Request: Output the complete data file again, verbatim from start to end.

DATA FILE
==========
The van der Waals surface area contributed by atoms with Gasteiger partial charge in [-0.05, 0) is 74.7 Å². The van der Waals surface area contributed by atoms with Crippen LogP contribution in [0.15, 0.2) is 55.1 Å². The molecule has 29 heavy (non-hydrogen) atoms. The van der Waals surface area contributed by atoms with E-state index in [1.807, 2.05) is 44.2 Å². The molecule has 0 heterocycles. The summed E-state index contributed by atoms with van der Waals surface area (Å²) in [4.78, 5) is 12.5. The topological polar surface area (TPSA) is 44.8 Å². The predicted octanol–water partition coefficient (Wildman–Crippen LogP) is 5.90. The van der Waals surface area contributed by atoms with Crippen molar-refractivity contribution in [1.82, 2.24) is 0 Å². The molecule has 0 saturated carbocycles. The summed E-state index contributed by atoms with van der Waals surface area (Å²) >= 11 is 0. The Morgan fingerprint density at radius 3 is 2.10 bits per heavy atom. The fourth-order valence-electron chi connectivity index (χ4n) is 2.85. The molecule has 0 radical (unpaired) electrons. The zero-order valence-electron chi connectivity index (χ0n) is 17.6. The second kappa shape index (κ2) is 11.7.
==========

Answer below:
The van der Waals surface area contributed by atoms with Gasteiger partial charge in [-0.05, 0) is 74.7 Å². The van der Waals surface area contributed by atoms with Crippen LogP contribution in [0.15, 0.2) is 55.1 Å². The molecule has 29 heavy (non-hydrogen) atoms. The van der Waals surface area contributed by atoms with E-state index in [1.807, 2.05) is 44.2 Å². The molecule has 0 heterocycles. The summed E-state index contributed by atoms with van der Waals surface area (Å²) in [4.78, 5) is 12.5. The topological polar surface area (TPSA) is 44.8 Å². The predicted octanol–water partition coefficient (Wildman–Crippen LogP) is 5.90. The van der Waals surface area contributed by atoms with Crippen molar-refractivity contribution in [1.82, 2.24) is 0 Å². The molecule has 0 saturated carbocycles. The summed E-state index contributed by atoms with van der Waals surface area (Å²) >= 11 is 0. The Morgan fingerprint density at radius 3 is 2.10 bits per heavy atom. The fourth-order valence-electron chi connectivity index (χ4n) is 2.85. The molecule has 0 radical (unpaired) electrons. The zero-order valence-electron chi connectivity index (χ0n) is 17.6. The second kappa shape index (κ2) is 11.7.